Tuesday, 4 February 2014

City Wide Services In Boston

Karen Sommers of Southboro, who co-owns City Wide Maintenance of Boston with her husband, Bob, is pictured at her Southboro office. The blue dots denote window washing clients.
For maintenance firm, bigger is better (Southboro, Boston) — Drive along Route 9 and look to your left and right. See all the buildings? Karen Sommers does. She's constantly on the lookout for commercial space that needs cleaning. Mrs. Sommers and her husband, Bob, own City Wide Maintenance of Boston, which sends cleaning people, handymen and window washers to more than 200 buildings a week across a swath of Eastern Massachusetts, from Worcester to Plymouth to the New Hampshire border.

On any given night, crews dispatched by the Southboro based maintenance management firm clean more than a million square feet of commercial floor space, Mrs. Sommers estimated. Clients include Atlas Box & Crating Co. in Sutton, Concord Academy, car dealerships such as Boch Automotive and Mirak Chevrolet, and Plymouth Country Club, she said.

"Some need us for a little bit, some need us for many things," said Mrs. Sommers, whose network of cleaning and repair contractors provides a widening range of services: emptying wastepaper baskets and restocking bathroom tissue; fixing frozen pipes and clearing icy walkways; even climbing in bosun's chairs to clean high-rise windows. "This year, we're doing snow removal," she said. "Most people say, 'Oh, it's snowing.' We say, 'Yea, it's snowing!' "

In 2008, Mr. and Mrs. Sommers acquired Boston franchise rights from City Wide, a national building-maintenance-management company that now has 37 locations across the country. The Southboro residents, parents of three, were looking for a business opportunity that would allow them to combine their talents. She previously worked as a sales manager in Boston radio, and he was a global-alliance manager in high tech. "This is a customer-service business," she said of their current occupation.

This past September, City Wide Maintenance of Boston marked five years in business. When they were starting out, they "worked 24-7," says Mrs. Sommers. Her husband still has the couch in his office, on which he slept many a night. Today, City Wide Maintenance has 14 staff members — six added in the past year — and are looking to add another account manager and another sales associate to keep up with the firm's growing territory. This year, they expect to add 80 buildings and to see the company's annual revenues grow by 25 percent, to more than $5 million.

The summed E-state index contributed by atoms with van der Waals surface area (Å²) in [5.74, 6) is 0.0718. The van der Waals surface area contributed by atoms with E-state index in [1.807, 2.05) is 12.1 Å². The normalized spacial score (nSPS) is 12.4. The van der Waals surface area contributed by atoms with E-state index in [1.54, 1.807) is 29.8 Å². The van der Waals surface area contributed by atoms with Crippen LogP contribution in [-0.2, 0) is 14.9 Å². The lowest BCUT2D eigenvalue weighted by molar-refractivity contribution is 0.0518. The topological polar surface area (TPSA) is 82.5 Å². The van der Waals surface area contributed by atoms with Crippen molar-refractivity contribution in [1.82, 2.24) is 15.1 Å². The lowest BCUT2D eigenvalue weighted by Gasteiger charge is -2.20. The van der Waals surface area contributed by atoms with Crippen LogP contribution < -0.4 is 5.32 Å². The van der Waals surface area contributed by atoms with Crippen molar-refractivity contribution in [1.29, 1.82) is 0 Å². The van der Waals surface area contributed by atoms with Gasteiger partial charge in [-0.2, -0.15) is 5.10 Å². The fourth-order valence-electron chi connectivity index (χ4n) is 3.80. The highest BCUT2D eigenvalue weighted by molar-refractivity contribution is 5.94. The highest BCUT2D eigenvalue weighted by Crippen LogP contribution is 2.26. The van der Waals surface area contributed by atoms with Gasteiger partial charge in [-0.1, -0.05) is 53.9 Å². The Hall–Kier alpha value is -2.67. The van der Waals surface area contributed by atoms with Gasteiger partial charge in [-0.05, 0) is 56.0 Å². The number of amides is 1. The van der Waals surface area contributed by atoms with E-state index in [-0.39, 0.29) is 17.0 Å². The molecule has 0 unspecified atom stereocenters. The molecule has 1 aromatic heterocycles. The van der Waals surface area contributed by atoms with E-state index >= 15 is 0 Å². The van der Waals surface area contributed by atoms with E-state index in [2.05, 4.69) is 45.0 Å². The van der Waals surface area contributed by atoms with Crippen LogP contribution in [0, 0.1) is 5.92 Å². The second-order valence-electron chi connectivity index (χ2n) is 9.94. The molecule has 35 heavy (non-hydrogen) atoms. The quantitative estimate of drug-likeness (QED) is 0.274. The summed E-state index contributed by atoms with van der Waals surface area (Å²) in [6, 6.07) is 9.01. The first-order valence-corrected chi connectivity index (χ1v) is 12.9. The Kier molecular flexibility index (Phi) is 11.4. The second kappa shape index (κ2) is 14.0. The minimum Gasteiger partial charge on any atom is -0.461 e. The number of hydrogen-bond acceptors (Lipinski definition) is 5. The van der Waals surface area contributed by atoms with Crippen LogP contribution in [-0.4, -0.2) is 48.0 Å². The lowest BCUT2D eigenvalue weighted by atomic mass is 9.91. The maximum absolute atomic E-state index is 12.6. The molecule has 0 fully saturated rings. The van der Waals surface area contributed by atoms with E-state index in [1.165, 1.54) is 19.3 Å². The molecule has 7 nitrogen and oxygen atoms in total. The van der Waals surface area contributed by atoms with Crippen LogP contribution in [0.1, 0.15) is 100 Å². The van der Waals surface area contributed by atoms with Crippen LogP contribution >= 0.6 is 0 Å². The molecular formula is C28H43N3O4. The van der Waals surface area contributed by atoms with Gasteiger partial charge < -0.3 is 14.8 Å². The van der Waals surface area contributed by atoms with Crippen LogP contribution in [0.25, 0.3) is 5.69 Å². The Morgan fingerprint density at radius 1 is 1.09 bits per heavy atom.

Where do they hope to be in five years? "Double the size where we are now, in revenues and buildings," Mrs. Sommers said. "There's no limit to how big (the business) can grow." Their focus is on buildings between 10,000 and 300,000 square feet. She gave the example of driving down the highway and looking at all the potential customers — what she likes to call, tongue in cheek, "yummy buildings" — that could benefit from cleaning and scrubbing and plowing. "Those are just the ones you can see from the road," she said. "We service (buildings) along Route 9, Route 128, Route 495, but also in industrial parks that are off the beaten path. We target buildings we know are the right building for us. We know we can go and provide them value, based on their size and location."

On the wall of their Main Street office, a map of Eastern Massachusetts is covered with dots denoting clients for various services: yellow for janitorial, red for handymen, blue for window washing, green for landscaping. "We bundle services together, saving customers time and money," Mrs. Sommers said. "They don't have to Google who to fix the crack in the drywall or clean the spot on the carpet."

City Wide Maintenance contracts with a network of between 75 and 100 qualified cleaning and repair people to provide services. These local contractors are regarded as their partners, Mrs. Sommers said. "We're helping them grow their businesses," she said. "We become their biggest customer. A number of our contractors started with one small building three nights a week, did well, (and) we gave them another building," and so on, she said.

"They love working with us," she said. "They don't have to go out and find new buildings or do collections. We pay them at the same time every month. They're doing what they do best, providing skilled (cleaning and janitorial) services," while her company takes care of the paperwork, scheduling and billing, drumming up business and providing clients with "somebody to talk to," especially someone to take the call at 2 in the morning when the pipes have burst.

It helps that Mrs. Sommers likes cleaning. "I have three kids and a Bernese mountain dog that sheds a ton," she said, with a laugh. "Cleaning is part of my daily task list." She is bullish on the future for her business. "If you work hard, you can build it," Mrs. Sommers said. "We have a team of people who are willing to do whatever it takes, and I'm so proud of that. We're working so hard at continuing to foster the culture we have. As we grow we want this professional hard-working image." Yet she added: "I never want to lose our scrappy edge."

1 comment:

mark willams said...

Nice one! I like the outfit of the characters. Wish i could do the same thing too but im not that techie.i like the outfit of “from farmer to warden”.. really interesting.

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